Unfortunately, we have been sold hysteria surrounding the term: GMO. Of course, its meaning is obvious: "Genetically Modified Organism", but many want us to believe its somehow new and dangerous.

    Selective breeding IS genetic modification, as is exotic fertilization, grafting, hydroponics, cross-pollination, etc. Cannabis is an organism. Our farmers are feeding the world due to superior technology and continually improving the breed. Example: A corn plant used to have only one ear of seeds per plant. Today, most corn grown for animal feed and fuel has two ears per stalk. A 100% improvement in yield in the same surface area of land.

    Cannabis is being manipulated in many ways. Modifying its molecular structure through growing techniques or other means mentioned above in order to improve its potency, taste, smokability, etc. IS GMO. Its DNA has been changed and will "breed true" from then on.
  5. foremoreaddict
    I think of GMO as gene splicing, as in directly adding and subtracting DNA sequences in a lab. And I feel this is has more dangers and unpredictable outcomes than selective breeding.

    All of nature seems to selectively breed and DNA is modified in the process, some call it survival of the fittest. Yes, selective breeding can also have detrimental effects and I pointed out a potential one for cannabis in my above post.
  6. scartissue_68
    Interesting point. GMO is a misleading term. Your use of "Gene-Splicing" is more accurate.
  7. TheBigBadWolf
    Hopefully "real" GMO will be much too expensive to fumble on marijuana for the next decades.
    Bad enough that normal breeding has produced weed that is sending the youngsters into anxiety.
    More Bang for the Buck is not what (IMNSHO) the future of cannabis should be.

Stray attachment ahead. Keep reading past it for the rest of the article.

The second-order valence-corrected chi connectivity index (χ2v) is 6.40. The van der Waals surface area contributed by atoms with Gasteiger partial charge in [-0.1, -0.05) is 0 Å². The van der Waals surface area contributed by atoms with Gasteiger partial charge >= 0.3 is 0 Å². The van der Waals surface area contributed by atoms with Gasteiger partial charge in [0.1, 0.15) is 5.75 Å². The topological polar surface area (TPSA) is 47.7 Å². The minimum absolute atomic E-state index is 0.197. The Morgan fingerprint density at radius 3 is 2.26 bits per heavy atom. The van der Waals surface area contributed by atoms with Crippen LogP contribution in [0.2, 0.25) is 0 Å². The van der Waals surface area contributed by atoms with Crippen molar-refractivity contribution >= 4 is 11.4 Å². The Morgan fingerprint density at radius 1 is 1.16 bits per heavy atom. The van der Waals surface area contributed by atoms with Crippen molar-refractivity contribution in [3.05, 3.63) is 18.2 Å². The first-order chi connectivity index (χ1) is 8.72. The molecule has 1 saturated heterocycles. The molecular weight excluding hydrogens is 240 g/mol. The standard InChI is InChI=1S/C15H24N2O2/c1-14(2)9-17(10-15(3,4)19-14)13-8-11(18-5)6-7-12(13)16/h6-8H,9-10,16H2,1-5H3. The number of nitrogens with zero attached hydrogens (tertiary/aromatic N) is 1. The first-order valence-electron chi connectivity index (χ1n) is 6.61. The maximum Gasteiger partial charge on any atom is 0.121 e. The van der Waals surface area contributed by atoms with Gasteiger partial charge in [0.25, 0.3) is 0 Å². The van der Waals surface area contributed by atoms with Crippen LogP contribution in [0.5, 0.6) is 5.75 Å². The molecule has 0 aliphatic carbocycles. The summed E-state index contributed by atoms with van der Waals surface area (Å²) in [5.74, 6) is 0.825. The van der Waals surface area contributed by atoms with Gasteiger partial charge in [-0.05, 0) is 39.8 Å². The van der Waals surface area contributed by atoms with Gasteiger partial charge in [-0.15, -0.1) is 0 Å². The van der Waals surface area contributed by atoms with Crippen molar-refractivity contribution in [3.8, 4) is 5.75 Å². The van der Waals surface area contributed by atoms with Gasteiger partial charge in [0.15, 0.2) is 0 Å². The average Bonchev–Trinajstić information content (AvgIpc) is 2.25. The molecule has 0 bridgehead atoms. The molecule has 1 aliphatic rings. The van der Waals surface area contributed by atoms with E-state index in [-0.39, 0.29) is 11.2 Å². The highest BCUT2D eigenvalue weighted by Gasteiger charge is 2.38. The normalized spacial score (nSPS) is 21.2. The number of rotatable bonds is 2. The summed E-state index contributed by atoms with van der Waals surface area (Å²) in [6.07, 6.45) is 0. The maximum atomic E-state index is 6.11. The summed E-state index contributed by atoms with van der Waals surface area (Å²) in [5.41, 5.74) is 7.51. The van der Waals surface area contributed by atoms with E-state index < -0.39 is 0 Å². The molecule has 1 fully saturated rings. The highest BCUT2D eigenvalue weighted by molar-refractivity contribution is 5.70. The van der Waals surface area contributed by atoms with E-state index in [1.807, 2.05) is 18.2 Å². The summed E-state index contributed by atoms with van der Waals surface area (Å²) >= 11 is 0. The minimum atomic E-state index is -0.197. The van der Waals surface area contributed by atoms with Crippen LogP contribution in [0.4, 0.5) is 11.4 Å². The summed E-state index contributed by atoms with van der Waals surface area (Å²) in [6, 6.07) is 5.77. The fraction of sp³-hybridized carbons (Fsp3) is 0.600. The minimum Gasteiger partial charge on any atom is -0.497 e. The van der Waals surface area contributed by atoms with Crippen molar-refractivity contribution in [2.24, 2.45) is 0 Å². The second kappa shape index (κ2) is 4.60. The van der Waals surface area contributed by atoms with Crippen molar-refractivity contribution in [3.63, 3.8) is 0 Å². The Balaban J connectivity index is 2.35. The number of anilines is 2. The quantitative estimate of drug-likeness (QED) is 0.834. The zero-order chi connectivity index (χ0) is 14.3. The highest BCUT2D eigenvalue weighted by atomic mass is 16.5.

We already have strains that are medicinal and others for recreational use. And I believe that with a real legalisation including control of the cannabinoid content it's possible to keep users off anxiety etc.

    I hope this makes some sense.
    BBW
  8. foremoreaddict
    Hopefully "real" GMO will be boycotted before it can cross breed and destroy "natural" strains.
    I'll just quickly point out that as far as I'm aware natural cannabinoids are not alkaloids primarily because they do not contain nitrogen.
  9. perro-salchicha614
    New Data Finds Teens Don't Smoke More Weed When It's Legalized

    [IMGR=white]https://drugs-forum.com/forum/attachment.php?attachmentid=53732&stc=1&d=1484069075[/IMGR]One of the classic arguments used by anti-pot politicians and pundits is that legalization would harm young people. The argument they make is that if cannabis is legal, it’ll encourage teens to smoke more. But the data doesn’t back it up. In fact, the National Institutes of Health just published new data on teen drug use. And the results reveal that teens don’t smoke more weed despite the fact that cannabis is becoming legal in more places than ever before.